Funds and other donations from CPCN and other support groups were used to provide subsidised care for indigent patients. Such areas include essential investigations like full blood count, purchase of medications, while also supporting the transportation cost for the home based care service. Comfort packs containing essential daily needs like toiletries, materials for wound dressing and raw food items are given to identified indigent patients as needed. Furthermore, day care forum is organized for patients and their relatives for social interaction, opportunity to be attended to by the different health care personnel including occupational therapists, physiotherapist and a psycho-oncologist. A conducive environment is provided for the patients and carers to rest/sleep before or after their lunch. The contributions from volunteer and support groups are valuable in supporting such activities which are not catered for under government budgetary allocations. A hospital chaplaincy committee has also been set up to help with burning spiritual issues that are elicited by the palliative care members during conversations with the patient or their carers. Such support facilities and the strong religious beliefs of patients might have contributed to few serious spiritual issues identified in the patients under review.
The need for family conferences was found particularly necessary when patients and their family members have little or no insight into the gravity of the disease condition and management options. It is also important in polygamous setting where information sharing within members of the family is often restricted. Such meetings educate family members (spouses, children, next of kin as per patient’s records, main carers), harness support for patients and sometimes resolve family conflicts. Culturally, some children such as first child or first son are considered major decision makers for the family. They are invited to attend such family conferences even when they live in other countries. This may assist the patient in making advanced care directives and to put his or her home in order. Bereavement support in form of condolence telephone calls were routinely offered to all dead patients’ relations that could be reached. Some relations of patients who died at home required bereavement support in terms of death certification, mortuary and funeral arrangements.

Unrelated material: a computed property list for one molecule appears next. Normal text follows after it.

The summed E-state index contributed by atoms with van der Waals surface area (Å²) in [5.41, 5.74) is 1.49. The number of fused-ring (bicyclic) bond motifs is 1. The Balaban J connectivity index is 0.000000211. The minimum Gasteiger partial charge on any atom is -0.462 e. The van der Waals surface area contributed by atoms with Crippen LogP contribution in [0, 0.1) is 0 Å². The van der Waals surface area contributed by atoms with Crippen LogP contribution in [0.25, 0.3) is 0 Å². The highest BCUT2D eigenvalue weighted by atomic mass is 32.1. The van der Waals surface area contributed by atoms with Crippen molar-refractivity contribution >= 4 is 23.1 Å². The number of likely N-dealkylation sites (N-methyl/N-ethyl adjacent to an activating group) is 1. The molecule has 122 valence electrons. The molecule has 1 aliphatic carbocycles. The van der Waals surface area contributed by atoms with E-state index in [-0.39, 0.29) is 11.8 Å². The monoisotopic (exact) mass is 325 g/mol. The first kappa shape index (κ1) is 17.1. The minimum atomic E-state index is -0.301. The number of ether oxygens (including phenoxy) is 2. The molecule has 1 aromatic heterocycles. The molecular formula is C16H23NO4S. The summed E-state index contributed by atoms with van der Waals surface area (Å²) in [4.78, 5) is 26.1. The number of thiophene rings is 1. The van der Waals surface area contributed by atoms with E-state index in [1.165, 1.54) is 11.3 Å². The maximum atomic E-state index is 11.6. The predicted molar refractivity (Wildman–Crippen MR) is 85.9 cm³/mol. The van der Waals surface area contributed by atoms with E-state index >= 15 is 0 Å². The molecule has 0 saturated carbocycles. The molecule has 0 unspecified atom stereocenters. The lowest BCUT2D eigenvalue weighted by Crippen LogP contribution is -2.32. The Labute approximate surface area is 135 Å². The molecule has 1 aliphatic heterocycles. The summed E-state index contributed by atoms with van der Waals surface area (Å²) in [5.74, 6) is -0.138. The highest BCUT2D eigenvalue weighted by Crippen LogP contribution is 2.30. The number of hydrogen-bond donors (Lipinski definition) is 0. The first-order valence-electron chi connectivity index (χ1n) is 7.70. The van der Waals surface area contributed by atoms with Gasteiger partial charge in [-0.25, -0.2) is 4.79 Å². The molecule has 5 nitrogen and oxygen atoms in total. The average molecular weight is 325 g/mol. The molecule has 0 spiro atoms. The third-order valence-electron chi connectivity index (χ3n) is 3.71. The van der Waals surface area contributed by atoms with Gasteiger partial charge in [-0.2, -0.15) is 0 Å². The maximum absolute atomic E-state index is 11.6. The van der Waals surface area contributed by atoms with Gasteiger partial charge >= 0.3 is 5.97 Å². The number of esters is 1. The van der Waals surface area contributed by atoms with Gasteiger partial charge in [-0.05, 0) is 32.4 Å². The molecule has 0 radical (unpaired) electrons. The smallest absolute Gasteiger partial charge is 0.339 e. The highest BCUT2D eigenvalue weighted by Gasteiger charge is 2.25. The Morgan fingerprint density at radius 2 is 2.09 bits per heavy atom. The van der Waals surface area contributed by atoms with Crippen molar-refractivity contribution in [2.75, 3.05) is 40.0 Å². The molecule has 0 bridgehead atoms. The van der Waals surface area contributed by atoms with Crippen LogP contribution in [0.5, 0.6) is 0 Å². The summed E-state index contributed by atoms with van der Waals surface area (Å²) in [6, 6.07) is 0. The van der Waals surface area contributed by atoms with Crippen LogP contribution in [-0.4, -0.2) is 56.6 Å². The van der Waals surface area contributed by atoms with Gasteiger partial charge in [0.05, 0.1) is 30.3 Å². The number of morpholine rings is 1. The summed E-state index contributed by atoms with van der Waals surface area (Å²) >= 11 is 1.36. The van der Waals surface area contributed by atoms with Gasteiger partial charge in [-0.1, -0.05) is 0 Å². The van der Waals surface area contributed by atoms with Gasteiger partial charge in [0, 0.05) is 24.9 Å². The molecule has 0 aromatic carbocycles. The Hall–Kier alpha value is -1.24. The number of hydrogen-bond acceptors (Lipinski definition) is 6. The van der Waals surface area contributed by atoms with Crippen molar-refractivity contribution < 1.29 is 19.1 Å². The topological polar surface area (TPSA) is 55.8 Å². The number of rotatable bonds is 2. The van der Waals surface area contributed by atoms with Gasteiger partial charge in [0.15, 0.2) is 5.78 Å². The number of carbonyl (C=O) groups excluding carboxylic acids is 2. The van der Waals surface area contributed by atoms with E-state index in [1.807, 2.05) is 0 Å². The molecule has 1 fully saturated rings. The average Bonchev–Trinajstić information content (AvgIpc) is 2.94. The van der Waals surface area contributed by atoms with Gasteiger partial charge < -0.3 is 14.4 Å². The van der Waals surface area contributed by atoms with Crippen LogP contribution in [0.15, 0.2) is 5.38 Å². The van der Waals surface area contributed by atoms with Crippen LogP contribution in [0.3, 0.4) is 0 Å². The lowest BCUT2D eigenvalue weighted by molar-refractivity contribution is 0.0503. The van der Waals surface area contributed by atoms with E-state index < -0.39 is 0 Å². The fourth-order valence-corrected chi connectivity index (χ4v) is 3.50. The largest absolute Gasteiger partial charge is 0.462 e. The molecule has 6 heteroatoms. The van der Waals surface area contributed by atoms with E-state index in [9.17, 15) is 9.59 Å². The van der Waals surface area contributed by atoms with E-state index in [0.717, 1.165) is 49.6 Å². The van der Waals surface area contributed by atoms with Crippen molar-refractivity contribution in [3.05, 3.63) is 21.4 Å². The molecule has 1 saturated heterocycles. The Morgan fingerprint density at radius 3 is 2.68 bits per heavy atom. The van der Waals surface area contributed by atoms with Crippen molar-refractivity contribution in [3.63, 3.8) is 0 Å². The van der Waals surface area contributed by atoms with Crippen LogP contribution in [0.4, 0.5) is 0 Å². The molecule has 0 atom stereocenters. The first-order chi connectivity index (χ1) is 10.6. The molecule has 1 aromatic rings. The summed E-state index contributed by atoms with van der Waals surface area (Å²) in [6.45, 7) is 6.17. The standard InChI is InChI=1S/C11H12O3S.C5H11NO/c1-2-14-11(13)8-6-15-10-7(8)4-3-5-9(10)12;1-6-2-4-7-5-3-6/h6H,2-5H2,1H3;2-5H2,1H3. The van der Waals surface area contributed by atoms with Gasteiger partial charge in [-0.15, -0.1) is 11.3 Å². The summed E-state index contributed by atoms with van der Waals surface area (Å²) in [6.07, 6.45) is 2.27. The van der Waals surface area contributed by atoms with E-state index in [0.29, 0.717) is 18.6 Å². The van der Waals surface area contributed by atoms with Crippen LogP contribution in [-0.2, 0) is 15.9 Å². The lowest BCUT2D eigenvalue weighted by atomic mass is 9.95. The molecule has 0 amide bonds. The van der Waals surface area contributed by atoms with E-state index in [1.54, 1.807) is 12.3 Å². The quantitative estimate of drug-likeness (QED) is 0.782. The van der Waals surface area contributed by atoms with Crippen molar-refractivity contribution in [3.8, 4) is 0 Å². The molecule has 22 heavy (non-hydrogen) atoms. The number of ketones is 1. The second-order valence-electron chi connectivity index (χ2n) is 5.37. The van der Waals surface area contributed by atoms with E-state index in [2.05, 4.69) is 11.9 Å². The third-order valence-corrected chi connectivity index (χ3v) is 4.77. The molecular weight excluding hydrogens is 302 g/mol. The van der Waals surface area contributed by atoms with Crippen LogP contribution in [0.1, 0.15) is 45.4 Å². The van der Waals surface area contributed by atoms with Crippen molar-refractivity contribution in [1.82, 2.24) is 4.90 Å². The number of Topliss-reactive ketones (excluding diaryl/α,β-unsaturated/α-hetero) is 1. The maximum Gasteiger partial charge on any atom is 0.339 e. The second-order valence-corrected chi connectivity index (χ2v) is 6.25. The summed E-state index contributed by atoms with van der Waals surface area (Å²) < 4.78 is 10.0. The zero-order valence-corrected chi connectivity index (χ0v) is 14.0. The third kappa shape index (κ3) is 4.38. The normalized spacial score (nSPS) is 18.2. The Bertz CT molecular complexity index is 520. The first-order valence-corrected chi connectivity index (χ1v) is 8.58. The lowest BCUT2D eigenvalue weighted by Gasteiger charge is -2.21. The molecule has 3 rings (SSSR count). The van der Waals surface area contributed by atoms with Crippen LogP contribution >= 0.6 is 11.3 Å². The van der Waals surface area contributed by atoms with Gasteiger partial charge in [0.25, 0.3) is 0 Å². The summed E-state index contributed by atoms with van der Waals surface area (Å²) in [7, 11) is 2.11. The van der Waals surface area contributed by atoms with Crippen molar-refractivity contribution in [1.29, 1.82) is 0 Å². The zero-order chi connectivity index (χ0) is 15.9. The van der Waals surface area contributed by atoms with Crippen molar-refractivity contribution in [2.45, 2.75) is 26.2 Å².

At the end of the study period, only 24 (20%) patients were still alive and those lost to contact (12%) could also be dead. A patient is said to be lost to contact after continuous calling of their mobile contacts or that of their carers for three months without any response. Despite several sensitization and awareness programmes for health professionals in the hospital, many still view palliative care as ‘end of life care ‘and hence patients are referred to the Unit only when primary consultants feel ‘there is nothing else’ to offer in terms of curative intent rather than early referral for co-management. Also as reported in another study  many doctors still exhibit fear about morphine prescription and addiction. Hence, most patients are referred more specifically for pain management.
The several challenges facing effective pain relief in our practice are similar to those of other developing nations and include drug availability, lack of referrals, fears of misuse of potent narcotics/underprescribing, lack of public awareness (healthcare workers, policymakers/administrators, the public), cultural and religious beliefs , shortage of financial resources, limitations of healthcaredelivery systems and personnel, absence of national policies on cancer pain relief and palliative care, and legal restrictions on the use and availability of opioid analgesics. Many of these will be overcome as pain and palliative care education and service expands in the country with appropriate and adequate government policy and support.
The data from this review buttresses previous findings that cancer patients present late in hospital with a lot of pain. Palliative care services are essential for both patients and their families in order to reduce pain, suffering, provide useful information and support till end of life and beyond. This model of palliative care with affordable oral morphine catered for patients from tertiary to community level of health care. It can provide a simple way for future integration of palliative care into national cancer care and health plan care.
We acknowledge the pioneering role of the University College Hospital, Ibadan for establishing the first specialist palliative care service in Nigeria and the contributions of the staff and volunteer team.